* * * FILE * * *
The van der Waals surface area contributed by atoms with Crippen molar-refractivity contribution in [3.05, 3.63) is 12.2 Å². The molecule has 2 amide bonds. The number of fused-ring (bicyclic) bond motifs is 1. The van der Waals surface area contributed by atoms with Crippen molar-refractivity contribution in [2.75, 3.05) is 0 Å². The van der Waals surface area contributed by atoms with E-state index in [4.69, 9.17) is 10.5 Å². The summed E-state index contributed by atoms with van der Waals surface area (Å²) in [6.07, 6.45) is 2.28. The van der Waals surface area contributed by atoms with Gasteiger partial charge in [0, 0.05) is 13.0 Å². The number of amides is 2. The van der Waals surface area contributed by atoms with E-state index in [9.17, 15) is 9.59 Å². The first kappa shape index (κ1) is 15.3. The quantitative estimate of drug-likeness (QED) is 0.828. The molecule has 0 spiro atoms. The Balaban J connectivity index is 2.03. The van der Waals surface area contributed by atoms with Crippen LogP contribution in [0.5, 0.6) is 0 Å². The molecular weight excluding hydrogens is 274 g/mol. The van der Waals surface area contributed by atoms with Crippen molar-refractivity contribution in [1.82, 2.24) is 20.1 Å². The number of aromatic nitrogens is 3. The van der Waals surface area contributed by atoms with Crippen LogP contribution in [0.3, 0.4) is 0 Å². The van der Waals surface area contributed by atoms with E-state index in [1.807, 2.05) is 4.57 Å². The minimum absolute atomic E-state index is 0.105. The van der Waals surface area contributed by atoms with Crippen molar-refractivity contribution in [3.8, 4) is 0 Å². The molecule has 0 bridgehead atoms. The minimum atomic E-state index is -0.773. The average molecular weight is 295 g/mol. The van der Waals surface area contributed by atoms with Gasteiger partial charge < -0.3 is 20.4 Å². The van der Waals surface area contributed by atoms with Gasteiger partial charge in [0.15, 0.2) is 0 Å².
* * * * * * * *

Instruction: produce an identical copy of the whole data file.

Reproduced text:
The van der Waals surface area contributed by atoms with Crippen molar-refractivity contribution in [3.05, 3.63) is 12.2 Å². The molecule has 2 amide bonds. The number of fused-ring (bicyclic) bond motifs is 1. The van der Waals surface area contributed by atoms with Crippen molar-refractivity contribution in [2.75, 3.05) is 0 Å². The van der Waals surface area contributed by atoms with E-state index in [4.69, 9.17) is 10.5 Å². The summed E-state index contributed by atoms with van der Waals surface area (Å²) in [6.07, 6.45) is 2.28. The van der Waals surface area contributed by atoms with Gasteiger partial charge in [0, 0.05) is 13.0 Å². The number of amides is 2. The van der Waals surface area contributed by atoms with E-state index in [9.17, 15) is 9.59 Å². The first kappa shape index (κ1) is 15.3. The quantitative estimate of drug-likeness (QED) is 0.828. The molecule has 0 spiro atoms. The Balaban J connectivity index is 2.03. The van der Waals surface area contributed by atoms with Crippen LogP contribution in [0.5, 0.6) is 0 Å². The molecular weight excluding hydrogens is 274 g/mol. The van der Waals surface area contributed by atoms with Crippen molar-refractivity contribution in [1.82, 2.24) is 20.1 Å². The number of aromatic nitrogens is 3. The van der Waals surface area contributed by atoms with Crippen LogP contribution in [0.3, 0.4) is 0 Å². The van der Waals surface area contributed by atoms with E-state index in [1.807, 2.05) is 4.57 Å². The minimum absolute atomic E-state index is 0.105. The van der Waals surface area contributed by atoms with Crippen molar-refractivity contribution in [3.8, 4) is 0 Å². The molecule has 0 bridgehead atoms. The minimum atomic E-state index is -0.773. The average molecular weight is 295 g/mol. The van der Waals surface area contributed by atoms with Gasteiger partial charge < -0.3 is 20.4 Å². The van der Waals surface area contributed by atoms with Gasteiger partial charge in [0.15, 0.2) is 0 Å².